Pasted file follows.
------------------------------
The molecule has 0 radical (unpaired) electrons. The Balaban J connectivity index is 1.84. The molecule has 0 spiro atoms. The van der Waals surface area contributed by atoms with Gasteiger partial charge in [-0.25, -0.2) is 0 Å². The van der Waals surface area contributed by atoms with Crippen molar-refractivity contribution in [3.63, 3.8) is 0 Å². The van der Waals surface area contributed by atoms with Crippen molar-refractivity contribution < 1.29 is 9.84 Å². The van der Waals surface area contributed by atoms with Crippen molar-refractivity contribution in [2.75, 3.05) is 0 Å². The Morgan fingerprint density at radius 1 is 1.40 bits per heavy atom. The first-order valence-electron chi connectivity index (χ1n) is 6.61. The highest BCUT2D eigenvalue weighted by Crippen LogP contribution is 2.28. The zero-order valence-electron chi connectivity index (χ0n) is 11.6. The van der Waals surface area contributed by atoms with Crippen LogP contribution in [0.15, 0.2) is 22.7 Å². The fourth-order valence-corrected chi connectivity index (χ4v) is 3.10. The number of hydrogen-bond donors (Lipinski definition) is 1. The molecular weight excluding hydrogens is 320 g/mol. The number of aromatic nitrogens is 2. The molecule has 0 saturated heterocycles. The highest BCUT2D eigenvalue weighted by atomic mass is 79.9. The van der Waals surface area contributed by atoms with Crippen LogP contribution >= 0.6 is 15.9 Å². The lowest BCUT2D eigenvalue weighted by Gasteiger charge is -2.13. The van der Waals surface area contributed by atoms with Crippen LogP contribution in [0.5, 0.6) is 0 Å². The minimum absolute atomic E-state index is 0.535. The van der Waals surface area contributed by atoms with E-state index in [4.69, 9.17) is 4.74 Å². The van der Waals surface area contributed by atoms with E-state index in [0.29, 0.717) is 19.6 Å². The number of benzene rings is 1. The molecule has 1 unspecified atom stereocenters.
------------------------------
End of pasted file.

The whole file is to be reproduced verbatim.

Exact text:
The molecule has 0 radical (unpaired) electrons. The Balaban J connectivity index is 1.84. The molecule has 0 spiro atoms. The van der Waals surface area contributed by atoms with Gasteiger partial charge in [-0.25, -0.2) is 0 Å². The van der Waals surface area contributed by atoms with Crippen molar-refractivity contribution in [3.63, 3.8) is 0 Å². The van der Waals surface area contributed by atoms with Crippen molar-refractivity contribution < 1.29 is 9.84 Å². The van der Waals surface area contributed by atoms with Crippen molar-refractivity contribution in [2.75, 3.05) is 0 Å². The Morgan fingerprint density at radius 1 is 1.40 bits per heavy atom. The first-order valence-electron chi connectivity index (χ1n) is 6.61. The highest BCUT2D eigenvalue weighted by Crippen LogP contribution is 2.28. The zero-order valence-electron chi connectivity index (χ0n) is 11.6. The van der Waals surface area contributed by atoms with Crippen LogP contribution in [0.15, 0.2) is 22.7 Å². The fourth-order valence-corrected chi connectivity index (χ4v) is 3.10. The number of hydrogen-bond donors (Lipinski definition) is 1. The molecular weight excluding hydrogens is 320 g/mol. The number of aromatic nitrogens is 2. The molecule has 0 saturated heterocycles. The highest BCUT2D eigenvalue weighted by atomic mass is 79.9. The van der Waals surface area contributed by atoms with Crippen LogP contribution >= 0.6 is 15.9 Å². The lowest BCUT2D eigenvalue weighted by Gasteiger charge is -2.13. The van der Waals surface area contributed by atoms with Crippen LogP contribution in [0.5, 0.6) is 0 Å². The minimum absolute atomic E-state index is 0.535. The van der Waals surface area contributed by atoms with E-state index in [4.69, 9.17) is 4.74 Å². The van der Waals surface area contributed by atoms with E-state index in [0.29, 0.717) is 19.6 Å². The number of benzene rings is 1. The molecule has 1 unspecified atom stereocenters.